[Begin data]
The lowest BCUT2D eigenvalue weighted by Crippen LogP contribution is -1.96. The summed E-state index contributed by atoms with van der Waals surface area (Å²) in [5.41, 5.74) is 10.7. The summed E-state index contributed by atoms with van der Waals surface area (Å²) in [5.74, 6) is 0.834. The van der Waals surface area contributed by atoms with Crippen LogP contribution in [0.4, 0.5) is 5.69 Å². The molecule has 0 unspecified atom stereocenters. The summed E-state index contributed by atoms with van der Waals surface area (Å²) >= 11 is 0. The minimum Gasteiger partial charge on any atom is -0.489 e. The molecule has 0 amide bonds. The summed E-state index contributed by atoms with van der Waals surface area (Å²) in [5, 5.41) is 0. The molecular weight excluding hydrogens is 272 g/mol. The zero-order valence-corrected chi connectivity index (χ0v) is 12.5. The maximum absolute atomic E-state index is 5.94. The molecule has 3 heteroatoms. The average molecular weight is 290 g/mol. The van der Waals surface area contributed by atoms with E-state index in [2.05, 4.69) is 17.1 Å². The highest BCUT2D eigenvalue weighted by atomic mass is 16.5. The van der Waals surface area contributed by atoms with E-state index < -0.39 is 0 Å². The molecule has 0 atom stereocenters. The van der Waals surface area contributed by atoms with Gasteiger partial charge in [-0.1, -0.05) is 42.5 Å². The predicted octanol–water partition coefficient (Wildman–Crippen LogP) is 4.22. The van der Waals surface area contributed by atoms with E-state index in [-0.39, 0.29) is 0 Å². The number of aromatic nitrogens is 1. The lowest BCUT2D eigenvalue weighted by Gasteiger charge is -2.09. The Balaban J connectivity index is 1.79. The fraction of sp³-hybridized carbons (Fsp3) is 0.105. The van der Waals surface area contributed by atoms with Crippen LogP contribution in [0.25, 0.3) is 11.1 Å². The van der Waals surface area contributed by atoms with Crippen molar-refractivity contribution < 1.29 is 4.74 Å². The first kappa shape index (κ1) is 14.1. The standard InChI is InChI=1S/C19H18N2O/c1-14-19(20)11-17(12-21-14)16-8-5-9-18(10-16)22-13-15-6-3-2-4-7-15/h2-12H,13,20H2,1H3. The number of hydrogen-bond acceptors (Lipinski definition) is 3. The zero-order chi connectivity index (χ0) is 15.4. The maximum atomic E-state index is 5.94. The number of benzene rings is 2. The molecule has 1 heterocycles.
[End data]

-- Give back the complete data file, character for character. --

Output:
The lowest BCUT2D eigenvalue weighted by Crippen LogP contribution is -1.96. The summed E-state index contributed by atoms with van der Waals surface area (Å²) in [5.41, 5.74) is 10.7. The summed E-state index contributed by atoms with van der Waals surface area (Å²) in [5.74, 6) is 0.834. The van der Waals surface area contributed by atoms with Crippen LogP contribution in [0.4, 0.5) is 5.69 Å². The molecule has 0 unspecified atom stereocenters. The summed E-state index contributed by atoms with van der Waals surface area (Å²) >= 11 is 0. The minimum Gasteiger partial charge on any atom is -0.489 e. The molecule has 0 amide bonds. The summed E-state index contributed by atoms with van der Waals surface area (Å²) in [5, 5.41) is 0. The molecular weight excluding hydrogens is 272 g/mol. The zero-order valence-corrected chi connectivity index (χ0v) is 12.5. The maximum absolute atomic E-state index is 5.94. The molecule has 3 heteroatoms. The average molecular weight is 290 g/mol. The van der Waals surface area contributed by atoms with E-state index in [2.05, 4.69) is 17.1 Å². The highest BCUT2D eigenvalue weighted by atomic mass is 16.5. The van der Waals surface area contributed by atoms with E-state index < -0.39 is 0 Å². The molecule has 0 atom stereocenters. The van der Waals surface area contributed by atoms with Gasteiger partial charge in [-0.1, -0.05) is 42.5 Å². The predicted octanol–water partition coefficient (Wildman–Crippen LogP) is 4.22. The van der Waals surface area contributed by atoms with E-state index in [-0.39, 0.29) is 0 Å². The number of aromatic nitrogens is 1. The lowest BCUT2D eigenvalue weighted by Gasteiger charge is -2.09. The Balaban J connectivity index is 1.79. The fraction of sp³-hybridized carbons (Fsp3) is 0.105. The van der Waals surface area contributed by atoms with Crippen LogP contribution in [0.25, 0.3) is 11.1 Å². The van der Waals surface area contributed by atoms with Crippen molar-refractivity contribution < 1.29 is 4.74 Å². The first kappa shape index (κ1) is 14.1. The standard InChI is InChI=1S/C19H18N2O/c1-14-19(20)11-17(12-21-14)16-8-5-9-18(10-16)22-13-15-6-3-2-4-7-15/h2-12H,13,20H2,1H3. The number of hydrogen-bond acceptors (Lipinski definition) is 3. The zero-order chi connectivity index (χ0) is 15.4. The maximum atomic E-state index is 5.94. The number of benzene rings is 2. The molecule has 1 heterocycles.